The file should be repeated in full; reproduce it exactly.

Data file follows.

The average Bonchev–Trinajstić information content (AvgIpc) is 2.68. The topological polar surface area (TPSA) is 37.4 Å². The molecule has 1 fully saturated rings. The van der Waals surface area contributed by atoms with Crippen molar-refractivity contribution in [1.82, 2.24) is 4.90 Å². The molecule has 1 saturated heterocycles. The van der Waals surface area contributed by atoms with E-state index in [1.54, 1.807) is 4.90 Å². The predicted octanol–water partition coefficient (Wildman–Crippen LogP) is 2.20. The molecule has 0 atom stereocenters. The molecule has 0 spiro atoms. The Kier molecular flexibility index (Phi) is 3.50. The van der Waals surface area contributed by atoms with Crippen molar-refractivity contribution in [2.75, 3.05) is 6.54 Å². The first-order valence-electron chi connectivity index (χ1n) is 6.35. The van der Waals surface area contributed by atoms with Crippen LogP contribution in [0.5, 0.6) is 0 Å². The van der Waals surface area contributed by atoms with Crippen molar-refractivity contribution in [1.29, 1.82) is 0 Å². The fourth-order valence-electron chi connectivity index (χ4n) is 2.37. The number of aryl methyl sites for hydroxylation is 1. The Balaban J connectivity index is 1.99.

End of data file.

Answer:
The average Bonchev–Trinajstić information content (AvgIpc) is 2.68. The topological polar surface area (TPSA) is 37.4 Å². The molecule has 1 fully saturated rings. The van der Waals surface area contributed by atoms with Crippen molar-refractivity contribution in [1.82, 2.24) is 4.90 Å². The molecule has 1 saturated heterocycles. The van der Waals surface area contributed by atoms with E-state index in [1.54, 1.807) is 4.90 Å². The predicted octanol–water partition coefficient (Wildman–Crippen LogP) is 2.20. The molecule has 0 atom stereocenters. The molecule has 0 spiro atoms. The Kier molecular flexibility index (Phi) is 3.50. The van der Waals surface area contributed by atoms with Crippen molar-refractivity contribution in [2.75, 3.05) is 6.54 Å². The first-order valence-electron chi connectivity index (χ1n) is 6.35. The van der Waals surface area contributed by atoms with Crippen LogP contribution in [0.5, 0.6) is 0 Å². The van der Waals surface area contributed by atoms with Crippen molar-refractivity contribution in [1.29, 1.82) is 0 Å². The fourth-order valence-electron chi connectivity index (χ4n) is 2.37. The number of aryl methyl sites for hydroxylation is 1. The Balaban J connectivity index is 1.99.